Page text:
For two weeks, the Jamaican army and police have fought gun battles in Kingston. The many allegations of human rights abuses committed by the security forces – including extrajudicial killings and the disposal of bodies – have received almost no international attention. Nor have the linkages between the Jamaican crisis, the security establishments in the US, Britain and Canada, and the mutations of the “war on terror”.
But strategy and tactics deployed in Iraq and Afghanistan are being applied in Jamaica. Drones fly over Kingston, and were used in the 24 May assault to select targets. On 7 June, Tivoli residents discovered that to enter or leave the area they had to produce “passes” issued by the police (revised, after protests, to restrictions on movement after dark). There is blanket surveillance of electronic communications in breach of Jamaican privacy protections – indeed, it was the illegal provenance of some of the evidence against Christopher “Dudus” Coke that initially held up extradition proceedings.
Propaganda “information operations” are at full tilt: while the army guides the Jamaican press on tours in which soldiers pat the heads of children, and in which criminal “torture chambers” are revealed, abroad we are told this is just about breaking drug gangs.
That Kingston today resembles aspects of Kabul is not by chance. In 2008, the Jamaican army’s Major Wayne Robinson submitted a master’s thesis to the US Marine Corps University: Eradicating Organised Criminal Gangs in Jamaica: Can Lessons be Learned from a Successful Counterinsurgency?.
In October 2009, the manual on counterinsurgency operations of the US joint chiefs of staff equated police action against “criminal organisations” with counterinsurgency, and described key tactics – including aerial and electronic intelligence and targeting, the use of “passes” to restrict movement, and information management. For two years the Canadian Special Operations Regiment (CSOR) has combined operations in Afghanistan with training the Jamaican special forces, the Ninjas. In March 2010 Jamaican newspapers reported a joint US-UK-Canada intelligence operation was being run from Kingston.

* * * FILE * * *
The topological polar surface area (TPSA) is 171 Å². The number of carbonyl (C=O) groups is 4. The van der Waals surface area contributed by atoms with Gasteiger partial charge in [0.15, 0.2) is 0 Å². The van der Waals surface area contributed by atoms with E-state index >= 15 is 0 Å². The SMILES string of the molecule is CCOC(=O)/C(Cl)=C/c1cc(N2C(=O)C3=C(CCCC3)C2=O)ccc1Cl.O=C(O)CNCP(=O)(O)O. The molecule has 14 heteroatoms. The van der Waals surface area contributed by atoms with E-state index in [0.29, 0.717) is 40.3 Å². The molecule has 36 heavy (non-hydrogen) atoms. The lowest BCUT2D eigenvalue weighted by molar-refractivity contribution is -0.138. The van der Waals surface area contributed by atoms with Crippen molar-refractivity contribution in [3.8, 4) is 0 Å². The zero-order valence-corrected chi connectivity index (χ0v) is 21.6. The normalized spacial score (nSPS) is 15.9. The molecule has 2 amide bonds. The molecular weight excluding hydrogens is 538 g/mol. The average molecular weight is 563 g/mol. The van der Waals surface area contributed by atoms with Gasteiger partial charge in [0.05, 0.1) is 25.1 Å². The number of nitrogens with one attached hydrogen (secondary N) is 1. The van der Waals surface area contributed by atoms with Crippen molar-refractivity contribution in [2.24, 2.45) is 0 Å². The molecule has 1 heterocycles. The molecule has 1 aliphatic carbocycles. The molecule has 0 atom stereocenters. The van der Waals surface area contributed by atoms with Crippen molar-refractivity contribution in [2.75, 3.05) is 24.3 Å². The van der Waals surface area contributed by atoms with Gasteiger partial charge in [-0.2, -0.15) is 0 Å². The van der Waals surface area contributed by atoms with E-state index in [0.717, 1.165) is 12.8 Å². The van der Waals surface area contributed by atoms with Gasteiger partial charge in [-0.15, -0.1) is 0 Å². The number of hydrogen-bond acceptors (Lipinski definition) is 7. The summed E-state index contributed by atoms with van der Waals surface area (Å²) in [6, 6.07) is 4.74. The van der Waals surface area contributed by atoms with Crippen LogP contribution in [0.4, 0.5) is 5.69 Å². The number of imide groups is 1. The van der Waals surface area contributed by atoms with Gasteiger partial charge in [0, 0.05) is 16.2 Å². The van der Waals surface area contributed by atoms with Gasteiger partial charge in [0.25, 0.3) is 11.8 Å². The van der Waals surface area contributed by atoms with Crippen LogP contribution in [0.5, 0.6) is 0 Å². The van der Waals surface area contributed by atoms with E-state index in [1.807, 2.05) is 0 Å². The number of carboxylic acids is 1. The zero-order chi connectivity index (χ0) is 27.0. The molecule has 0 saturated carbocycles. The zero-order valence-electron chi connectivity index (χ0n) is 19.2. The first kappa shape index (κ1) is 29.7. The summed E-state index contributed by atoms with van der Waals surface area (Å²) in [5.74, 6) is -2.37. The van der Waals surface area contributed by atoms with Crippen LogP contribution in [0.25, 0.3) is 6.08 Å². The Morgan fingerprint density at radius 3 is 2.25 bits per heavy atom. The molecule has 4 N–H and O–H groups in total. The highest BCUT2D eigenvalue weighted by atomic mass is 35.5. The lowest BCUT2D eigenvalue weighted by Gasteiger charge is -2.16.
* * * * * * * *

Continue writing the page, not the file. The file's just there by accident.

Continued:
Advisers from all three Nato powers are active in Jamaica. The Jamaican army has been tightly integrated with the US military since the early 1980s. The irony is that the criminals the army now fights were also, in substantial part, created by the US and the Jamaican Labour party (the JLP, which now governs) in the 70s and 80s.
The origins of Coke’s Shower Posse lie in the cold war. In 1972 Michael Manley, of the People’s National party, was elected prime minister. He increased the taxes paid by US and Canadian mining companies, while leading third world demands for new international economic and information orders. Jamaica opened relations with Cuba, and defended Havana’s sending troops to defend the Angolan government exactly when the US and apartheid South Africa were arming rebels against it. What had happened in Chile in 1971-73 came to Jamaica, except that in the Caribbean the US also used crime and terrorism to destabilise the regime.
As the CIA station in Kingston became one of the largest in the world in the mid-70s, weapons flooded in to political gangs. A campaign of arson and bombings, allegedly organised by anti-Castro Cubans, spread chaos: one old people’s home burnt to the ground with the death of 150 women. Critically, the transshipment of cocaine from South America began in the late 70s. At the centre of this unrest were the gangs of Tivoli, of which Lester Coke (Dudus’s father) was a key leader. These criminals were enforcers for the JLP and gave help in the 80s to the covert allies of the Nicaraguan Contras through the cocaine and arms trades.
Perhaps the west, belatedly, wants to clean up some of the mess it made in Jamaica. But in 2009, the CSOR’s commanding officer admitted the Jamaican operation helped his unit compete in the “resource-scarce environment” of Canada’s defence ministry.
How much of the current crisis is being driven by the need of the interlocked global security establishment to justify its existence? What price will be paid in Jamaica for the transformation of policing into counterinsurgency? What are the long-term consequences for democracy of treating the urban poor as an enemy population to be beaten into submission, of the militarisation of policing, of the expansion of intrusive surveillance of society? These questions should be asked far beyond Jamaica.
Richard Drayton, Rhodes Professor of Imperial History at King’s College London.